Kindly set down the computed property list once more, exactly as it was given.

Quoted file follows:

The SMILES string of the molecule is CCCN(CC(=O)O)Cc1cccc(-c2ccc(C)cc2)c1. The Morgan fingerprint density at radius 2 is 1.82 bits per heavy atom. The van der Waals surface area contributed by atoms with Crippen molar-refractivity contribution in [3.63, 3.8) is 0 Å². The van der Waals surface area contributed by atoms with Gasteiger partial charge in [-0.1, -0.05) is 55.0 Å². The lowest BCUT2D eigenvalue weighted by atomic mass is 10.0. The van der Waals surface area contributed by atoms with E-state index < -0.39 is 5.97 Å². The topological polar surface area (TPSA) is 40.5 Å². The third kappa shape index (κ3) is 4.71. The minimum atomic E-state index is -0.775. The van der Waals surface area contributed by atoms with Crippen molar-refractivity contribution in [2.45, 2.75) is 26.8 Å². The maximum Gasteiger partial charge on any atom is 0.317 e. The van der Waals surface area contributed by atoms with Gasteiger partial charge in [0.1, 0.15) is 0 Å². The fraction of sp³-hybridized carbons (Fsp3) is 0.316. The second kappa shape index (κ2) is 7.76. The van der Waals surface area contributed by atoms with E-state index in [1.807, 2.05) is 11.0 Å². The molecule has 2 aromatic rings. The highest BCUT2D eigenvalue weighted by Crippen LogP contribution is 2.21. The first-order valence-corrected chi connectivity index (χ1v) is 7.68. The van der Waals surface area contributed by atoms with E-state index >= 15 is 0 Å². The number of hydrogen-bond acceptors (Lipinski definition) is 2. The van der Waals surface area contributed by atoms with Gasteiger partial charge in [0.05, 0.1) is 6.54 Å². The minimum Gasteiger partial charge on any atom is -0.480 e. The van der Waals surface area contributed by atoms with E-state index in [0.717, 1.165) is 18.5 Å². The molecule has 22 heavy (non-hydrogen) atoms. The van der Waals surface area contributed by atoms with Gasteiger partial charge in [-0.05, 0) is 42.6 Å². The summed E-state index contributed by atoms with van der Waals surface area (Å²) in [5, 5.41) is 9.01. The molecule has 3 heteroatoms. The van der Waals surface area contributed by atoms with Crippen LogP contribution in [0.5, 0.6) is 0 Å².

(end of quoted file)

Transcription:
The SMILES string of the molecule is CCCN(CC(=O)O)Cc1cccc(-c2ccc(C)cc2)c1. The Morgan fingerprint density at radius 2 is 1.82 bits per heavy atom. The van der Waals surface area contributed by atoms with Crippen molar-refractivity contribution in [3.63, 3.8) is 0 Å². The van der Waals surface area contributed by atoms with Gasteiger partial charge in [-0.1, -0.05) is 55.0 Å². The lowest BCUT2D eigenvalue weighted by atomic mass is 10.0. The van der Waals surface area contributed by atoms with E-state index < -0.39 is 5.97 Å². The topological polar surface area (TPSA) is 40.5 Å². The third kappa shape index (κ3) is 4.71. The minimum atomic E-state index is -0.775. The van der Waals surface area contributed by atoms with Crippen molar-refractivity contribution in [2.45, 2.75) is 26.8 Å². The maximum Gasteiger partial charge on any atom is 0.317 e. The van der Waals surface area contributed by atoms with Gasteiger partial charge in [0.1, 0.15) is 0 Å². The fraction of sp³-hybridized carbons (Fsp3) is 0.316. The second kappa shape index (κ2) is 7.76. The van der Waals surface area contributed by atoms with E-state index in [1.807, 2.05) is 11.0 Å². The molecule has 2 aromatic rings. The highest BCUT2D eigenvalue weighted by Crippen LogP contribution is 2.21. The first-order valence-corrected chi connectivity index (χ1v) is 7.68. The van der Waals surface area contributed by atoms with E-state index >= 15 is 0 Å². The number of hydrogen-bond acceptors (Lipinski definition) is 2. The van der Waals surface area contributed by atoms with Gasteiger partial charge in [0.05, 0.1) is 6.54 Å². The minimum Gasteiger partial charge on any atom is -0.480 e. The van der Waals surface area contributed by atoms with E-state index in [0.717, 1.165) is 18.5 Å². The molecule has 22 heavy (non-hydrogen) atoms. The van der Waals surface area contributed by atoms with Gasteiger partial charge in [-0.05, 0) is 42.6 Å². The summed E-state index contributed by atoms with van der Waals surface area (Å²) in [5, 5.41) is 9.01. The molecule has 3 heteroatoms. The van der Waals surface area contributed by atoms with Crippen LogP contribution in [0.5, 0.6) is 0 Å².